Some topics; general information about the tool, configuration of the tool, the tool in daily operations, performance and a summary.


Both tools are built with PowerShell. Vester has been on the market for the longest time and dates from 2017. Vester comes as a PowerShell module and depends on two other modules; Pester and PowerCLI. Vester consists of three parts;

  • Commands that do the actual work, like creating configuration files, verifying the actual configuration and do remediation in case the actual configuration does not match the desired confguration.
  • Set of Test files. Each test file contains code that checks and applies a configuration item.
  • Config files, are key-value pairs with the desired values of the configuration items. Some examples: NTP settings, DNS servers, etc.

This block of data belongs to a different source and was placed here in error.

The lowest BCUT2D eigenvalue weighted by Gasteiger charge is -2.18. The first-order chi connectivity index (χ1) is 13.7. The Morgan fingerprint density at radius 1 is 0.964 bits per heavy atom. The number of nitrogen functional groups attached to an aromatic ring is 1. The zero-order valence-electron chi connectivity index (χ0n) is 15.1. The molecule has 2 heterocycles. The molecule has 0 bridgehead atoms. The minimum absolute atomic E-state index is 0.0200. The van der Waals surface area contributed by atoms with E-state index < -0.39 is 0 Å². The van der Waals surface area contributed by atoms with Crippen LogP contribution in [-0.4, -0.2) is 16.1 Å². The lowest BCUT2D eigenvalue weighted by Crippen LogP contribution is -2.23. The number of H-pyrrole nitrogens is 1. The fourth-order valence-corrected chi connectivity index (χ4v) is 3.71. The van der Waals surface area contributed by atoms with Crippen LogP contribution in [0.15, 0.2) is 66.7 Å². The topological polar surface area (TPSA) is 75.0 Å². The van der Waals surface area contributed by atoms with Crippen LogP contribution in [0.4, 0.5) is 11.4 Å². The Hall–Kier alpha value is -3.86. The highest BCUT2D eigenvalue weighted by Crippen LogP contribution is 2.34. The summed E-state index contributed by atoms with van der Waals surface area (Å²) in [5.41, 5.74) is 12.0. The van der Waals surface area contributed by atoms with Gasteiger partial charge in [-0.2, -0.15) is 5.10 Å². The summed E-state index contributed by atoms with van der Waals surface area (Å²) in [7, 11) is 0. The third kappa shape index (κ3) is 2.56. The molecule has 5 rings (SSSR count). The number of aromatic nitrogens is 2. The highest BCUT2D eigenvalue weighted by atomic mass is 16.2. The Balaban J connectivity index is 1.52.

Desired State Configuration (DSC) was introduced in PowerShell 4 and brings a declarative model for the configuration of Windows Servers. DSC can copy files, edit the registry, install Windows features and components. After initial configuration, DSC can also test the desired configuration and if necessary perform remediation.
DSC Resources are what can be configured on a Windows server, but today not only on Windows Servers! DSC Resources for VMware was first released in December 2018. Instead of Windows servers, these resources can configure ESXi hosts and vCenter Servers, although the first edition had only a few resources. The second edition, released in June 2019 offered considerably more resources.
Both tools are available in the PowerShell Gallery and can be found in Github.